Printmaker Dewey Tafoya Navigates Complex Indigenous Relationships to Colonization in New Prints

By: Gabrielle Garcia


Serving as one of Self Help Graphic & Art’s Artists in Residence, lead printmaker of the Barrio Mobile Arts Studio (BMAS), and long-time teaching artist facilitating workshops during Día de los Muertos and the City of Los Angelesʼs Summer Night Lights program, Dewey Tafoya’s more than fifteen year legacy with SHG continues with new prints featuring recognizable motifs. Raised in Boyle Heights, Tafoya’s artistic works are influenced by the urban landscapes, cultures, and communities of inner city Los Angeles and grounded in themes of reclaiming history and culture, decolonization, cultural pride, and activism. His work has been acquired by LACMA, including his Día de los Muertos commemorative print, “Los tenis de Cuauhtémoc” (2018). 

Tafoya, along with twenty-five other artists, was invited to create work and participate in Self Help Graphics & Art’s Utopia/ Dystopia exhibition, curated by artist and printmaker Miyo Stevens-Gandara, which forms a portfolio of prints in the form of a deck of 52 playing cards. Each artist created two of those playing cards, which presented their interpretation of utopia and dystopia. The concept of a deck of cards is intended to reference many things—games of chance, luck, fortune, war, solitude, precarious situations (house of cards), magic, empire, and divination. The deck of cards allows the project to bring many different artists and styles together creating one unified artwork- a full deck, redefining a traditional portfolio.

Dewey Tafoya’s two untitled utopia and dystopia serigraph prints, created using solely black ink, feature the five of spades for his dystopia interpretation and the jack of spades for his utopia interpretation. Both prints feature Olmec colossal heads, a popular motif in many of Tafoya’s prints, which are large sculpted human heads created by the Olmecs who are considered the earliest known civilization in Mesoamerica that were located in south-central Mexico. The word Olmec means the “people of rubber.”


His dystopian print features a central Olmec head looking at the viewer with the word, “Decolonize” across its headpiece and “Abolish ICE” across the right cheek. This image’s assignment as dystopia may confuse at first glance. But, through this, Tafoya challenges viewers to understand that the conditions in which we live that necessitate these efforts and phrases are in fact dystopian. Colonization and its aftermath are dystopian. ICE and the immigration crisis at the U.S.-Mexico border are dystopian. According to Tafoya, “We are living in our dystopia,” no longer an extreme or a myth, but our now.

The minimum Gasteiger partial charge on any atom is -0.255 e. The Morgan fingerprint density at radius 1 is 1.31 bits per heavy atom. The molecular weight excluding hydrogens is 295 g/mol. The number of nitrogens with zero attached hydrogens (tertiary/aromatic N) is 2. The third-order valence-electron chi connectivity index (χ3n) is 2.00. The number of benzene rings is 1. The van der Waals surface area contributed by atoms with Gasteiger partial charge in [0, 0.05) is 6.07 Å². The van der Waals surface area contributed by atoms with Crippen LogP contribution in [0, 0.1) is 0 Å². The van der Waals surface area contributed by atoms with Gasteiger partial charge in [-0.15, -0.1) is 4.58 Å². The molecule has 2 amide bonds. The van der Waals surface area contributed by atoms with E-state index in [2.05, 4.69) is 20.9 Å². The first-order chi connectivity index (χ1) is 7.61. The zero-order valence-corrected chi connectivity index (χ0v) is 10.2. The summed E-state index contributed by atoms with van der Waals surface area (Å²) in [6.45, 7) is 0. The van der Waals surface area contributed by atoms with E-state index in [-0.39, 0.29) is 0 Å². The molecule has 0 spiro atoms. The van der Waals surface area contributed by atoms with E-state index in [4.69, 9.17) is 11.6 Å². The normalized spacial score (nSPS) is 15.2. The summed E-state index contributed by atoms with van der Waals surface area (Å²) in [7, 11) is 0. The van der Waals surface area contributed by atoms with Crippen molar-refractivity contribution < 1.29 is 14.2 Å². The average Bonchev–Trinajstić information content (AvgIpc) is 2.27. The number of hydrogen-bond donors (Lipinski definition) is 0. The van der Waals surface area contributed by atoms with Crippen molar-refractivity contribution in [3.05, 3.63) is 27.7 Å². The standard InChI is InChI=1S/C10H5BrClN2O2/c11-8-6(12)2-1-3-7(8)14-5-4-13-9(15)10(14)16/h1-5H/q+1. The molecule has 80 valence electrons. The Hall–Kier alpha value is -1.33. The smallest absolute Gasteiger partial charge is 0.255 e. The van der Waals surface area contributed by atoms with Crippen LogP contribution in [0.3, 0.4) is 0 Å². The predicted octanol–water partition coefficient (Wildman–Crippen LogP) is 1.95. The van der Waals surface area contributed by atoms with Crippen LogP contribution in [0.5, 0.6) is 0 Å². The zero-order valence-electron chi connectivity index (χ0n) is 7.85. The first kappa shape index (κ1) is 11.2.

On the other hand, his utopian print depicts two Olmec busts wearing flannel button-up shirts sandwiching the phrase “Nunca colonizado,” or “Never colonized,” twice repeated. Surrounding the figures are two Olmec offerings that involved the burning of a rubber ball with a quetzal feather on top of a pile of wood. The flannel shirts are a nod Tafoya’s upbringing in East LA and the Chicano culture that resides there. For Tayofa, utopia is a world where indigenous peoples never experienced colonization, never exploited. Referencing the Olmec civilization is also a nod to this because, according to Tafoya, the Olmecs were “a people that likely never experienced colonization.” Viewers are asked to imagine a world where these horrific legacies of violence had never taken place to begin with and what life could be in its place. 

The Utopia/ Dystopia exhibition will remain on view through August 10, 2019. Prints for sale from the Annual Print Fair will remain on display through August 1, 2019. To view prints for sale or view the exhibition, please visit SHG during gallery hours Monday through Friday, 10:00 AM- 5:00 PM or shop prints and merchandise at the online shop anytime. Interested in making a donation to the organization? Visit the online donation page or text “SHG1973” to 41444.

Gabrielle Garcia is a Self Help Graphics & Art Getty Marrow Undergraduate Intern and recent graduate of Scripps College.